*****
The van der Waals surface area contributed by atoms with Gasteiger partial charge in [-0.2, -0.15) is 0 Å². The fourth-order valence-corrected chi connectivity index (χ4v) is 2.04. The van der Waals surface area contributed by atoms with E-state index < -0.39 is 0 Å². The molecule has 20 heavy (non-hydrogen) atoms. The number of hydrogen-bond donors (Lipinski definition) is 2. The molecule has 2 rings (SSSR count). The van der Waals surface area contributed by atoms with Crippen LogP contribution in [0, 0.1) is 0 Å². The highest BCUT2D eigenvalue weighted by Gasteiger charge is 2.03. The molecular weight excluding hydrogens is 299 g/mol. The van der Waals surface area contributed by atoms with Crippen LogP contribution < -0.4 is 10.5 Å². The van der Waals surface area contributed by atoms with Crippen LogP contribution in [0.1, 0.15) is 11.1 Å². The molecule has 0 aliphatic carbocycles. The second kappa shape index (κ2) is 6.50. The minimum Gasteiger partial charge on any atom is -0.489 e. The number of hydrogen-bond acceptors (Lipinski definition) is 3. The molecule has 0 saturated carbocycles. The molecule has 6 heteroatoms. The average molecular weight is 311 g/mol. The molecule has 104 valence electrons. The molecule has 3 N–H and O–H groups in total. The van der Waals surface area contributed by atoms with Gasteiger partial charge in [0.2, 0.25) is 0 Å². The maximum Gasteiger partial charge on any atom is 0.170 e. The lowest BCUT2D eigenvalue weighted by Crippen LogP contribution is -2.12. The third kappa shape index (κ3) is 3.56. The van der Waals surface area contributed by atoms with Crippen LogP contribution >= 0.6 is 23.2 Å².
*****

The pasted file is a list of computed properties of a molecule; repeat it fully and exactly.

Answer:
The van der Waals surface area contributed by atoms with Gasteiger partial charge in [-0.2, -0.15) is 0 Å². The fourth-order valence-corrected chi connectivity index (χ4v) is 2.04. The van der Waals surface area contributed by atoms with E-state index < -0.39 is 0 Å². The molecule has 20 heavy (non-hydrogen) atoms. The number of hydrogen-bond donors (Lipinski definition) is 2. The molecule has 2 rings (SSSR count). The van der Waals surface area contributed by atoms with Crippen LogP contribution in [0, 0.1) is 0 Å². The highest BCUT2D eigenvalue weighted by Gasteiger charge is 2.03. The molecular weight excluding hydrogens is 299 g/mol. The van der Waals surface area contributed by atoms with Crippen LogP contribution < -0.4 is 10.5 Å². The van der Waals surface area contributed by atoms with Crippen LogP contribution in [0.1, 0.15) is 11.1 Å². The molecule has 0 aliphatic carbocycles. The second kappa shape index (κ2) is 6.50. The minimum Gasteiger partial charge on any atom is -0.489 e. The number of hydrogen-bond acceptors (Lipinski definition) is 3. The molecule has 0 saturated carbocycles. The molecule has 6 heteroatoms. The average molecular weight is 311 g/mol. The molecule has 104 valence electrons. The molecule has 3 N–H and O–H groups in total. The van der Waals surface area contributed by atoms with Gasteiger partial charge in [0.2, 0.25) is 0 Å². The maximum Gasteiger partial charge on any atom is 0.170 e. The lowest BCUT2D eigenvalue weighted by Crippen LogP contribution is -2.12. The third kappa shape index (κ3) is 3.56. The van der Waals surface area contributed by atoms with Crippen LogP contribution >= 0.6 is 23.2 Å².